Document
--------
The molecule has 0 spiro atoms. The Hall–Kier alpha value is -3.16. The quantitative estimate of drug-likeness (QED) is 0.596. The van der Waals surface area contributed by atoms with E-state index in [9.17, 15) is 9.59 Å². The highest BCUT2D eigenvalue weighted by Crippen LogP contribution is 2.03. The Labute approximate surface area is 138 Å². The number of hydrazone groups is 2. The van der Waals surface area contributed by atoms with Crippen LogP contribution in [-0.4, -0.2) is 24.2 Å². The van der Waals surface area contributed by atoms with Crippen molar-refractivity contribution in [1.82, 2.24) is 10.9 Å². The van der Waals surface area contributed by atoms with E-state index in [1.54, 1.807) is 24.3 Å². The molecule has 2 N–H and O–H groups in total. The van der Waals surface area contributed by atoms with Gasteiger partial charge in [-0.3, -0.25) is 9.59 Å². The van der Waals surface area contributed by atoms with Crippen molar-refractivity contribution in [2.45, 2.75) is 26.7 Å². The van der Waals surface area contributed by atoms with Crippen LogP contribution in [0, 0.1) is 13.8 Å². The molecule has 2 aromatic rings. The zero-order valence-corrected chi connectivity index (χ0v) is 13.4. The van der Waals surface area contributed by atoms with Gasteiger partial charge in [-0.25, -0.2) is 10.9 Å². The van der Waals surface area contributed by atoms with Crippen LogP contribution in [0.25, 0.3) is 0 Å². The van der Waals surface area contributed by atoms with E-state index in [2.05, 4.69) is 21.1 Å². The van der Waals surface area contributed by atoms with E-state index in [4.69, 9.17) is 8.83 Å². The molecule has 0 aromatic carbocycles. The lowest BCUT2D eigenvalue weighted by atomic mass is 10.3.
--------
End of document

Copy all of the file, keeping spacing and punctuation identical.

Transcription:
The molecule has 0 spiro atoms. The Hall–Kier alpha value is -3.16. The quantitative estimate of drug-likeness (QED) is 0.596. The van der Waals surface area contributed by atoms with E-state index in [9.17, 15) is 9.59 Å². The highest BCUT2D eigenvalue weighted by Crippen LogP contribution is 2.03. The Labute approximate surface area is 138 Å². The number of hydrazone groups is 2. The van der Waals surface area contributed by atoms with Crippen LogP contribution in [-0.4, -0.2) is 24.2 Å². The van der Waals surface area contributed by atoms with Crippen molar-refractivity contribution in [1.82, 2.24) is 10.9 Å². The van der Waals surface area contributed by atoms with E-state index in [1.54, 1.807) is 24.3 Å². The molecule has 2 N–H and O–H groups in total. The van der Waals surface area contributed by atoms with Gasteiger partial charge in [-0.3, -0.25) is 9.59 Å². The van der Waals surface area contributed by atoms with Crippen molar-refractivity contribution in [2.45, 2.75) is 26.7 Å². The van der Waals surface area contributed by atoms with Crippen LogP contribution in [0, 0.1) is 13.8 Å². The molecule has 2 aromatic rings. The zero-order valence-corrected chi connectivity index (χ0v) is 13.4. The van der Waals surface area contributed by atoms with Gasteiger partial charge in [-0.25, -0.2) is 10.9 Å². The van der Waals surface area contributed by atoms with Crippen LogP contribution in [0.25, 0.3) is 0 Å². The van der Waals surface area contributed by atoms with E-state index in [2.05, 4.69) is 21.1 Å². The van der Waals surface area contributed by atoms with E-state index in [4.69, 9.17) is 8.83 Å². The molecule has 0 aromatic carbocycles. The lowest BCUT2D eigenvalue weighted by atomic mass is 10.3.